The WonderMark Awards recognize the “best” (worst) in un-Plain, un-reader-friendly, cumbersome, confusing, and poorly designed communication – writing that really makes you wonder!
“Talk about drowning in information.
This map, and the handy 44-page report that accompanies it, tells me that my
area is served by 79 wells. And I care about this why? All I want to know is: Is
my water safe? If this is the best they can do, I have to assume it’s not. Time to
switch to martinis?
And when I use the “helpful” option to type in my address to zero in on the area of
Long Island where I live, it says my home is “not found.” Huh, does that mean I
didn’t need to pay my bill for the past 46 years?”
First runner up
Victoria’s Secret credit account terms and conditions
Issued by: Comenity Bank
“What secret is Victoria hiding in all this mumbo-jumbo?
There’s more material in this document than in any clothing item sold at Victoria’s
And, please, Wisconsin residents take note:
For Wisconsin residents:
If you are married, please contact us immediately upon receipt of this Agreement at 1-800-695-9478 (TDD/TTY 1-800-695-1788) and provide us with the name and address of your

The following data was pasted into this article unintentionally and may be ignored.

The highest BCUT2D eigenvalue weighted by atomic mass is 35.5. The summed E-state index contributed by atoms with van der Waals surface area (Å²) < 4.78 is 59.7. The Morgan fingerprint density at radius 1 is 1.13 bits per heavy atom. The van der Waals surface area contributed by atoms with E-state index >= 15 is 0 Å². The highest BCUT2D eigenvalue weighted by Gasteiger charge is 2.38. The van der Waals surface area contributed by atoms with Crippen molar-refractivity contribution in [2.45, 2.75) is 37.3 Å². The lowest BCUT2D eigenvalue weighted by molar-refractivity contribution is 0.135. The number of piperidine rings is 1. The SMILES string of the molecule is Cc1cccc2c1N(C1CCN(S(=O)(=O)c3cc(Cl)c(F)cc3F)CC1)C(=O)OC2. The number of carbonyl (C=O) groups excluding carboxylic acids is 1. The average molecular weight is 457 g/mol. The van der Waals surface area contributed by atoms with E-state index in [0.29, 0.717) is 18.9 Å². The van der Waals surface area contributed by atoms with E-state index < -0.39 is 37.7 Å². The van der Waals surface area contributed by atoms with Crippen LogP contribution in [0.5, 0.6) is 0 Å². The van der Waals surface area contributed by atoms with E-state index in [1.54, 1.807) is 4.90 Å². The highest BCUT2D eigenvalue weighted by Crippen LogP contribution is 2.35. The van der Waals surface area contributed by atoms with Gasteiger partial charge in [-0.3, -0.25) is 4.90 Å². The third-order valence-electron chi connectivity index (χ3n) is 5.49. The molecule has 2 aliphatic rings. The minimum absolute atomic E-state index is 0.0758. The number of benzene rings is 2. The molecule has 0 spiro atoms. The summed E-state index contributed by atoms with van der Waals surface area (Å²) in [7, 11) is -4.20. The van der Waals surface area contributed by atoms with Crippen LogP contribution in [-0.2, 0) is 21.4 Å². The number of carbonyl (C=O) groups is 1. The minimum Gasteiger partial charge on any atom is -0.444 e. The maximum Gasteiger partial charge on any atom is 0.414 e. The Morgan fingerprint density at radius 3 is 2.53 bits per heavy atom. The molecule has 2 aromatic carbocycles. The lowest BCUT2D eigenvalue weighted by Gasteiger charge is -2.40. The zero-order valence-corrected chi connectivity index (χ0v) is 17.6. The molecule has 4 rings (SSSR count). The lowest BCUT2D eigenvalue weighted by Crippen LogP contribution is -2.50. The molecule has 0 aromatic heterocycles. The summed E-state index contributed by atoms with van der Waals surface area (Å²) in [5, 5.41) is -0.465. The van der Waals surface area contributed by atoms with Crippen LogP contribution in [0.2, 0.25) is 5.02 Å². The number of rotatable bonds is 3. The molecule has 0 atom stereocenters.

spouse. We are required to inform your spouse that we have opened a credit account for you.
Ladies and gentlemen of Wisconsin, if you are buying a Victoria’s Secret item that
is not intended for your spouse, you may just want to pay cash.”
Second runner up
The baffling discount chart
Issued by: HonorHealth, Phoenix, Arizona
“I can’t figure out my discount, and I don’t know why family size alone determines
Federal Poverty Level, but I sure would love to get 300-500% of my income if
they can work that out for me.
Seems like a classic case of the 0.2% who understand this chart will receive 85%
of the Medical Financial Assistance, but they are clearly 400% above the average
American who just got out of the hospital and has 0% of a clue as to what they’re